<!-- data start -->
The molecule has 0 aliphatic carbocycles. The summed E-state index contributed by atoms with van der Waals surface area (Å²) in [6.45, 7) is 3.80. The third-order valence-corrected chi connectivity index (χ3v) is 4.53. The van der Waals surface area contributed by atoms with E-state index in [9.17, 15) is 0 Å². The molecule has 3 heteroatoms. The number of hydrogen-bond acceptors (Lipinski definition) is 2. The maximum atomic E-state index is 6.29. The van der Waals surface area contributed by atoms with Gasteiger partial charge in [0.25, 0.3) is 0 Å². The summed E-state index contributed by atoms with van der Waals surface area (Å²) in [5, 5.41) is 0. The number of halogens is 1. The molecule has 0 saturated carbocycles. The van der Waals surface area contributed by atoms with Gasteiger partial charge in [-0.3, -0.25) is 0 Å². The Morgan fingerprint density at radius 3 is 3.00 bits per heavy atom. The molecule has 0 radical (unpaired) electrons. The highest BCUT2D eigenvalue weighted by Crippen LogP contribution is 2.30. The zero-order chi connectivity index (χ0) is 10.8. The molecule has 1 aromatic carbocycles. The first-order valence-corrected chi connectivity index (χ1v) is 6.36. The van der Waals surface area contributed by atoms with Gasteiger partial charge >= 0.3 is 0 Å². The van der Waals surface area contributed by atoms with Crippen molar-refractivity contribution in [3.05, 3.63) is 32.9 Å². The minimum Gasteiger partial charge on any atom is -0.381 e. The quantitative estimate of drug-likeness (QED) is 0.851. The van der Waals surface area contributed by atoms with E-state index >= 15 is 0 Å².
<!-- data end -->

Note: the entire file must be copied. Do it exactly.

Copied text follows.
The molecule has 0 aliphatic carbocycles. The summed E-state index contributed by atoms with van der Waals surface area (Å²) in [6.45, 7) is 3.80. The third-order valence-corrected chi connectivity index (χ3v) is 4.53. The van der Waals surface area contributed by atoms with E-state index in [9.17, 15) is 0 Å². The molecule has 3 heteroatoms. The number of hydrogen-bond acceptors (Lipinski definition) is 2. The maximum atomic E-state index is 6.29. The van der Waals surface area contributed by atoms with Gasteiger partial charge in [0.25, 0.3) is 0 Å². The summed E-state index contributed by atoms with van der Waals surface area (Å²) in [5, 5.41) is 0. The number of halogens is 1. The molecule has 0 saturated carbocycles. The van der Waals surface area contributed by atoms with Gasteiger partial charge in [-0.3, -0.25) is 0 Å². The Morgan fingerprint density at radius 3 is 3.00 bits per heavy atom. The molecule has 0 radical (unpaired) electrons. The highest BCUT2D eigenvalue weighted by Crippen LogP contribution is 2.30. The zero-order chi connectivity index (χ0) is 10.8. The molecule has 1 aromatic carbocycles. The first-order valence-corrected chi connectivity index (χ1v) is 6.36. The van der Waals surface area contributed by atoms with Gasteiger partial charge >= 0.3 is 0 Å². The van der Waals surface area contributed by atoms with Crippen molar-refractivity contribution in [3.05, 3.63) is 32.9 Å². The minimum Gasteiger partial charge on any atom is -0.381 e. The quantitative estimate of drug-likeness (QED) is 0.851. The van der Waals surface area contributed by atoms with E-state index >= 15 is 0 Å².